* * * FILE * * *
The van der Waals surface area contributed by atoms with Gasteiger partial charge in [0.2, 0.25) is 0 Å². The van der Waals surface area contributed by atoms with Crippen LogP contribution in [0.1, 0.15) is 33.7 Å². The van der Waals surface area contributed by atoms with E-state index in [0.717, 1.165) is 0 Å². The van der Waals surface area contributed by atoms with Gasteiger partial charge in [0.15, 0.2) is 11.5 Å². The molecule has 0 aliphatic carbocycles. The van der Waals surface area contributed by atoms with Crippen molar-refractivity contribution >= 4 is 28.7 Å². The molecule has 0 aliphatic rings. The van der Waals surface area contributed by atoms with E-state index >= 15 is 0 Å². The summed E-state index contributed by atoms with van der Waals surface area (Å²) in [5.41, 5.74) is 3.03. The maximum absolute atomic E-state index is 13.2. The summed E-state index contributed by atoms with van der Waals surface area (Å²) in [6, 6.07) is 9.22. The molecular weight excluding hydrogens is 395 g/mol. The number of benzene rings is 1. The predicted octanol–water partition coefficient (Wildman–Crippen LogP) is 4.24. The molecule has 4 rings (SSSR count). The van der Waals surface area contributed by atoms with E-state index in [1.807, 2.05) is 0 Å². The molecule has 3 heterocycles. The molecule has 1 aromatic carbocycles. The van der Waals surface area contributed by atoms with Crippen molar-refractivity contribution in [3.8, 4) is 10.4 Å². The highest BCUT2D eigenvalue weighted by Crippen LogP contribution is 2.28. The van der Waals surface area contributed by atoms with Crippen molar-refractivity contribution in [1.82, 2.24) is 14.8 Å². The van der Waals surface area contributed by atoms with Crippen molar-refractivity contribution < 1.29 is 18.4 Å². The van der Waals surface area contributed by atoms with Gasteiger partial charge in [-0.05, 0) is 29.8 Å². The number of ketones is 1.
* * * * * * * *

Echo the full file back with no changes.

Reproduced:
The van der Waals surface area contributed by atoms with Gasteiger partial charge in [0.2, 0.25) is 0 Å². The van der Waals surface area contributed by atoms with Crippen LogP contribution in [0.1, 0.15) is 33.7 Å². The van der Waals surface area contributed by atoms with E-state index in [0.717, 1.165) is 0 Å². The van der Waals surface area contributed by atoms with Gasteiger partial charge in [0.15, 0.2) is 11.5 Å². The molecule has 0 aliphatic carbocycles. The van der Waals surface area contributed by atoms with Crippen molar-refractivity contribution >= 4 is 28.7 Å². The molecule has 0 aliphatic rings. The van der Waals surface area contributed by atoms with E-state index >= 15 is 0 Å². The summed E-state index contributed by atoms with van der Waals surface area (Å²) in [5.41, 5.74) is 3.03. The maximum absolute atomic E-state index is 13.2. The summed E-state index contributed by atoms with van der Waals surface area (Å²) in [6, 6.07) is 9.22. The molecular weight excluding hydrogens is 395 g/mol. The number of benzene rings is 1. The predicted octanol–water partition coefficient (Wildman–Crippen LogP) is 4.24. The molecule has 4 rings (SSSR count). The van der Waals surface area contributed by atoms with E-state index in [1.807, 2.05) is 0 Å². The molecule has 3 heterocycles. The molecule has 1 aromatic carbocycles. The van der Waals surface area contributed by atoms with Crippen molar-refractivity contribution in [3.8, 4) is 10.4 Å². The highest BCUT2D eigenvalue weighted by Crippen LogP contribution is 2.28. The van der Waals surface area contributed by atoms with Crippen molar-refractivity contribution in [1.82, 2.24) is 14.8 Å². The van der Waals surface area contributed by atoms with Crippen molar-refractivity contribution < 1.29 is 18.4 Å². The van der Waals surface area contributed by atoms with Gasteiger partial charge in [-0.05, 0) is 29.8 Å². The number of ketones is 1.